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USPSTF updates recommendations for syphilis screening

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Syphilis on the rise: What went wrong?

As the 1990s ended, syphilis was on the decline. At least in part due to safer sexual behaviors prompted by the AIDS epidemic, the rate of incident syphilis declined to fewer than 4 cases per 100,000 by the year 2000, a historic nadir. Now, in 2016, hopes for eradication have long since faded, as have many of the gains realized by the effort. Rates of syphilis have trended steadily upward since 2000, and the CDC’s syphilis elimination efforts officially ended as of December 2013.

The good news is that fixing what has gone wrong does not require huge capital investment, breakthrough technological advances, or massive restructuring of our health care system. Improvements are at hand and require mostly focus and commitment on the part of the health care community. First, awareness of the problem needs to be increased, particularly in clinical settings where patients at higher risk for syphilis are being followed up. These high-risk populations include MSM, HIV-infected persons, and younger sexually active persons, particularly persons of color and those from socioeconomically disadvantaged populations. The syphilis demographic overlaps considerably with the HIV demographic. For example, in 2014, half of all MSM diagnosed with syphilis were also coinfected with HIV. Younger men (aged 20-29 years) have a prevalence rate nearly 3 times that of the national average for men, and persons of color are particularly at risk, with black individuals disproportionately affected in the United States. Rates of primary and secondary syphilis were 18.9 cases per 100000 in blacks compared with 3.5 per 100000 in whites. Rates in other ethnic groups (aside from Asians, whose rates were lowest of all) were intermediate between blacks and whites.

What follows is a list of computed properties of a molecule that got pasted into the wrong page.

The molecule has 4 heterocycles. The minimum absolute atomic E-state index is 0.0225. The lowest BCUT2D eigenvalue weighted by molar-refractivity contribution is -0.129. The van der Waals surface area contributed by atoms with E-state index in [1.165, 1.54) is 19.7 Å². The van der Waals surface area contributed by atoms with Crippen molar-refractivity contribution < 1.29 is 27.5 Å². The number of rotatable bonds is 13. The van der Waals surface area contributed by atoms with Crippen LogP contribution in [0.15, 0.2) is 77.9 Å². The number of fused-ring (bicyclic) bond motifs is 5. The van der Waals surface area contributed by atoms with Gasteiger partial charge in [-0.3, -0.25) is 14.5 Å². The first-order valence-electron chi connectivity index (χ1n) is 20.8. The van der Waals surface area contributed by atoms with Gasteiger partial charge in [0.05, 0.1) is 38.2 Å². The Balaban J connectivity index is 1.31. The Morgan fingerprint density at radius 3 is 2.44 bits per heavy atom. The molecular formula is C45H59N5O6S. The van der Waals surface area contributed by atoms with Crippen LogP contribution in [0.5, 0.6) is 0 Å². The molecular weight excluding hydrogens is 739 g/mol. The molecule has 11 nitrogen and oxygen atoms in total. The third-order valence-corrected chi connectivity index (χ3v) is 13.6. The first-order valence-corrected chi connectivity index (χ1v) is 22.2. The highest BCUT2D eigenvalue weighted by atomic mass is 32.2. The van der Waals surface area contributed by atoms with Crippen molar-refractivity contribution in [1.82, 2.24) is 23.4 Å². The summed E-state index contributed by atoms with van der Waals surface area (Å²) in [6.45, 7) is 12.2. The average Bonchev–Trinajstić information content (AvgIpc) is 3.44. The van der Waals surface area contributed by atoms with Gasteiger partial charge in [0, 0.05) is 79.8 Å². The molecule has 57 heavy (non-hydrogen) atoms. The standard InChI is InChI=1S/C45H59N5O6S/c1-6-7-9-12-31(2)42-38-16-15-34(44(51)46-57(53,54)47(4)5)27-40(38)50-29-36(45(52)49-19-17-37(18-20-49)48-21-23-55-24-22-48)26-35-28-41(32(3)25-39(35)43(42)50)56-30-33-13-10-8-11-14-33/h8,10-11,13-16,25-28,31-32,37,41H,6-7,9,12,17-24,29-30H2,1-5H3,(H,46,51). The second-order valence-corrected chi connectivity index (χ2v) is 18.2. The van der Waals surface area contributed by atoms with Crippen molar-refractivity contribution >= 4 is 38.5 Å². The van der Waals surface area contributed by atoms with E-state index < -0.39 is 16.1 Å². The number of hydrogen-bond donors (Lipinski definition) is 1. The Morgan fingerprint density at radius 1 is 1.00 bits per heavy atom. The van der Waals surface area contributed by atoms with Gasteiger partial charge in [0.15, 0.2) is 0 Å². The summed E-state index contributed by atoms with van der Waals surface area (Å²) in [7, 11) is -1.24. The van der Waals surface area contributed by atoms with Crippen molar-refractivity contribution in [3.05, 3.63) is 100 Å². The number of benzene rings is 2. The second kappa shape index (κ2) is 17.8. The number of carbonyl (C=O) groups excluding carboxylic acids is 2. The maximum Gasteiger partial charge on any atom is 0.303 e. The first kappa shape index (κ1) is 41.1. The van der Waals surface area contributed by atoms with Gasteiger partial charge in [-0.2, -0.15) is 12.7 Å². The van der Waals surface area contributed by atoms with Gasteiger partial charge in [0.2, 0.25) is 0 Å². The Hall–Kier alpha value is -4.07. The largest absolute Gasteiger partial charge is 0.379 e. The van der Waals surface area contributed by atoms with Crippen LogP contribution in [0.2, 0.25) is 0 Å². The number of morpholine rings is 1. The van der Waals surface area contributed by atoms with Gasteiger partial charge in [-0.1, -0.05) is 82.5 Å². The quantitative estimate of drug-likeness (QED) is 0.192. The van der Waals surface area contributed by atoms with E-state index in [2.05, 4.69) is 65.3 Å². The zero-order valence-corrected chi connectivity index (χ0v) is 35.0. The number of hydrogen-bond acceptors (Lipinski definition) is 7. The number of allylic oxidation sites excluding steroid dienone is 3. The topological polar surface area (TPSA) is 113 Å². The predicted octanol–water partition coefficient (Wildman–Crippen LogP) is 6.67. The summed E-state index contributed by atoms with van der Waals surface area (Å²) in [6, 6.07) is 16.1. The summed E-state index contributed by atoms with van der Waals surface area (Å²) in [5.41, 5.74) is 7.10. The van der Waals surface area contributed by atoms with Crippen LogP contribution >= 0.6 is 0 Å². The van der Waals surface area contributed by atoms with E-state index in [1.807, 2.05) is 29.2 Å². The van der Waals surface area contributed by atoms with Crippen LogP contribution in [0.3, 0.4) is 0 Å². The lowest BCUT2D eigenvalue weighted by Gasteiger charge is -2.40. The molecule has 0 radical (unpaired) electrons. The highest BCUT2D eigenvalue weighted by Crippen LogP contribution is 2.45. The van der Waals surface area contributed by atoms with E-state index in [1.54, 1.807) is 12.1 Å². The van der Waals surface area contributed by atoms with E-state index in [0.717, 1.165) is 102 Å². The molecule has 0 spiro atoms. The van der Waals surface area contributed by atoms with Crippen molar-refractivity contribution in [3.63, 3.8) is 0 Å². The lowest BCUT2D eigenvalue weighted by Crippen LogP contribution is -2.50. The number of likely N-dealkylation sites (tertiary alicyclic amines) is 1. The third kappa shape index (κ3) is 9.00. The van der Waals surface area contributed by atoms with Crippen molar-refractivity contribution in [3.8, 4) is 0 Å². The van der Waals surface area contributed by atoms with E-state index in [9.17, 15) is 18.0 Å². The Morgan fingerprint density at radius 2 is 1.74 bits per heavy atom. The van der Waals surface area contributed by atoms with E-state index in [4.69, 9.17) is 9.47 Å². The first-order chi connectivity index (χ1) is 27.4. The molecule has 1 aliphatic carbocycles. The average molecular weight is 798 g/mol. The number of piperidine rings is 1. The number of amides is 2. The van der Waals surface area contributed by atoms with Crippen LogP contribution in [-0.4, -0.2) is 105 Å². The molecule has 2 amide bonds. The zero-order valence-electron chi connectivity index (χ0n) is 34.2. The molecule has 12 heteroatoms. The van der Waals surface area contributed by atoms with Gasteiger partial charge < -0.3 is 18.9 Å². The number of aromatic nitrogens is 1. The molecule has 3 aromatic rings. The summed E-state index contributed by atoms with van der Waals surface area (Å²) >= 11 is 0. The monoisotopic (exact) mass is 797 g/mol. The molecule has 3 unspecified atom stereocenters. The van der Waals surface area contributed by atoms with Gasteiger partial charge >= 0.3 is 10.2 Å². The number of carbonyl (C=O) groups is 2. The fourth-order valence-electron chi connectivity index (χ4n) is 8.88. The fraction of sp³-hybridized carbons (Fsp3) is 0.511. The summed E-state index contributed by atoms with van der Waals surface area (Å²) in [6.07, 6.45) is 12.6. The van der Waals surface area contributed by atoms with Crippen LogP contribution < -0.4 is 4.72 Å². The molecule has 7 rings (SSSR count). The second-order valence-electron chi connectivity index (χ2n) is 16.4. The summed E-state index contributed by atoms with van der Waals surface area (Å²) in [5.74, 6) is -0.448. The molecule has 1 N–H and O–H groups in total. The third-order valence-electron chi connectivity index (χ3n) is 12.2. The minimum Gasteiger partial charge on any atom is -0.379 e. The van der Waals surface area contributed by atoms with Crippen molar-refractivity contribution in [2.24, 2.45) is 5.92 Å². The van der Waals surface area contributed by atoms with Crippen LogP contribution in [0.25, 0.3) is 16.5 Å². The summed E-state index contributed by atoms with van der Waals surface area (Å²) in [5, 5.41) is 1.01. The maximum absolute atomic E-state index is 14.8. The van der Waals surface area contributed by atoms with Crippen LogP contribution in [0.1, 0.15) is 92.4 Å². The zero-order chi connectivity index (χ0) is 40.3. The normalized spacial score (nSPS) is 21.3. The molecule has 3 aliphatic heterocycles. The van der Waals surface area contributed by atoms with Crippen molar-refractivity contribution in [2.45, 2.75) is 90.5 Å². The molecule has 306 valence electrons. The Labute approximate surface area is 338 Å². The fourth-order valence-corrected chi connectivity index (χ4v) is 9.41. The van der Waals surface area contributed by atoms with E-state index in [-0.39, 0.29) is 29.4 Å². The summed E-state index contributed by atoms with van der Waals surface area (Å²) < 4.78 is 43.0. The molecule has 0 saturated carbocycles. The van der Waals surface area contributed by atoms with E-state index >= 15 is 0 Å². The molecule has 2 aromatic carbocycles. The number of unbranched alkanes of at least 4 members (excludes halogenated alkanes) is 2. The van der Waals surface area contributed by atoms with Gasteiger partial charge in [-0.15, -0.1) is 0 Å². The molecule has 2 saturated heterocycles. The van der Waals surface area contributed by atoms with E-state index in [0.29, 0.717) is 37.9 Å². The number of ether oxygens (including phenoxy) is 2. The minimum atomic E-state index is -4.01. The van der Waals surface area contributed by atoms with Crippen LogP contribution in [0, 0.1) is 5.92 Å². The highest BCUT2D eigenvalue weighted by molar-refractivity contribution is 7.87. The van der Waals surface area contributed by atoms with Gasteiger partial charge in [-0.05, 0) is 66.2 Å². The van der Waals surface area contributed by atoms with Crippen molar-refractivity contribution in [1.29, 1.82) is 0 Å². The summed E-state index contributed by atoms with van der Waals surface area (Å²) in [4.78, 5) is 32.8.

Although imperfect, serologic syphilis screening is highly sensitive and specific in high-prevalence populations, is inexpensive and technically simple, and has minimal potential for harm. These factors argue for much more widespread and comprehensive screening of groups at high risk for syphilis. Because treatment of early syphilis is also highly effective, identifying untreated infected persons by means of the recommended screening strategy has great potential for both eliminating the consequences of later-stage infection and substantially reducing transmission from those with early infection.

Dr. Meredith E. Clement is with the division of infectious diseases at Duke University, Durham, N.C. Dr. Charles B. Hicks is with the department of medicine at the University of California, San Diego. Dr Hicks reported ties with Bristol-Myers Squibb, Gilead Sciences, Merck, Janssen Virology, ViiV Healthcare, AstraZeneca, and UpToDate. He served as associate editor and author for NEJM Journal Watch. Dr. Clement has received royalties from UpToDate. These comments were excerpted from the editorial accompanying the study (JAMA. 2016;315[21]:2281-3).


 

FROM JAMA

References

Because syphilis infection rates have increased over the last decade, health care providers should screen patients for the disease more frequently to detect and treat it earlier and more effectively, particular in high-risk subgroups.

The United States Preventive Services Task Force made this recommendation in a JAMA article published online, the first update to the syphilis screening recommendation since 2004 (JAMA. 2016;315[21]:2321-2327. doi: 10.1001/jama.2016.5824).

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“Individuals with previous syphilis infection, an infected sexual partner, current HIV infection, or more than 4 sex partners in the preceding year are at increased risk of acquiring syphilis,” the report states. “Higher prevalence rates are associated with sociodemographic groups including men who have sex with men (MSM), young adult men, sex workers, adults in correctional facilities, and individuals who are black or live in metropolitan areas in the southern and western United States. Men who have sex with men accounted for 61% of all primary and secondary syphilis cases reported in 2014.”